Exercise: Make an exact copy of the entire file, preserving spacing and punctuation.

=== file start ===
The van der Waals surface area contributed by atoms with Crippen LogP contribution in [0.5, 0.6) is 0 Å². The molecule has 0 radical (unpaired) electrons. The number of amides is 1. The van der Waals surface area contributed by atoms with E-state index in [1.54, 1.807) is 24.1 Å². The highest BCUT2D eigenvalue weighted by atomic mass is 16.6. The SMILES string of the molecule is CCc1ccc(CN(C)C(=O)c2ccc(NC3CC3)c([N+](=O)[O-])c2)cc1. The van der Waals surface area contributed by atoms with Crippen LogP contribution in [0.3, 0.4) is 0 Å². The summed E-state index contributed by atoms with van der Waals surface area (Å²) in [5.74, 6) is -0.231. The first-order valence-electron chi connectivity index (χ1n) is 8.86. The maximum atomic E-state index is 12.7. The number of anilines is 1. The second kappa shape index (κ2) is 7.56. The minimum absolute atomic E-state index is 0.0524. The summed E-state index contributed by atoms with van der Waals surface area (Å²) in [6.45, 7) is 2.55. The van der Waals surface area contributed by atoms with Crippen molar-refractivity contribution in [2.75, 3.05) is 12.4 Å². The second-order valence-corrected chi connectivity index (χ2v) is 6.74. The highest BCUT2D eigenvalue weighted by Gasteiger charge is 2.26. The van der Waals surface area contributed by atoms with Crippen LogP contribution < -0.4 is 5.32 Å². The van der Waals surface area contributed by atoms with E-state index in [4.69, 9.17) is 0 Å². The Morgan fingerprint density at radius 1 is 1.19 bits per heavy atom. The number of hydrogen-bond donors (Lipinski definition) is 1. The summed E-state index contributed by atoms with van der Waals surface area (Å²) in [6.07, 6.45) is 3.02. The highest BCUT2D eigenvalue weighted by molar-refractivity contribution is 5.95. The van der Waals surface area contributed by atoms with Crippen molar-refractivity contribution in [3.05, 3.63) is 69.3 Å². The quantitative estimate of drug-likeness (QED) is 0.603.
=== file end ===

The van der Waals surface area contributed by atoms with Crippen LogP contribution in [0.5, 0.6) is 0 Å². The molecule has 0 radical (unpaired) electrons. The number of amides is 1. The van der Waals surface area contributed by atoms with E-state index in [1.54, 1.807) is 24.1 Å². The highest BCUT2D eigenvalue weighted by atomic mass is 16.6. The SMILES string of the molecule is CCc1ccc(CN(C)C(=O)c2ccc(NC3CC3)c([N+](=O)[O-])c2)cc1. The van der Waals surface area contributed by atoms with Crippen LogP contribution in [0.3, 0.4) is 0 Å². The summed E-state index contributed by atoms with van der Waals surface area (Å²) in [5.74, 6) is -0.231. The first-order valence-electron chi connectivity index (χ1n) is 8.86. The maximum atomic E-state index is 12.7. The number of anilines is 1. The second kappa shape index (κ2) is 7.56. The minimum absolute atomic E-state index is 0.0524. The summed E-state index contributed by atoms with van der Waals surface area (Å²) in [6.45, 7) is 2.55. The van der Waals surface area contributed by atoms with Crippen molar-refractivity contribution in [2.75, 3.05) is 12.4 Å². The second-order valence-corrected chi connectivity index (χ2v) is 6.74. The highest BCUT2D eigenvalue weighted by Gasteiger charge is 2.26. The van der Waals surface area contributed by atoms with Crippen LogP contribution < -0.4 is 5.32 Å². The van der Waals surface area contributed by atoms with E-state index in [4.69, 9.17) is 0 Å². The Morgan fingerprint density at radius 1 is 1.19 bits per heavy atom. The number of hydrogen-bond donors (Lipinski definition) is 1. The summed E-state index contributed by atoms with van der Waals surface area (Å²) in [6.07, 6.45) is 3.02. The highest BCUT2D eigenvalue weighted by molar-refractivity contribution is 5.95. The van der Waals surface area contributed by atoms with Crippen molar-refractivity contribution in [3.05, 3.63) is 69.3 Å². The quantitative estimate of drug-likeness (QED) is 0.603.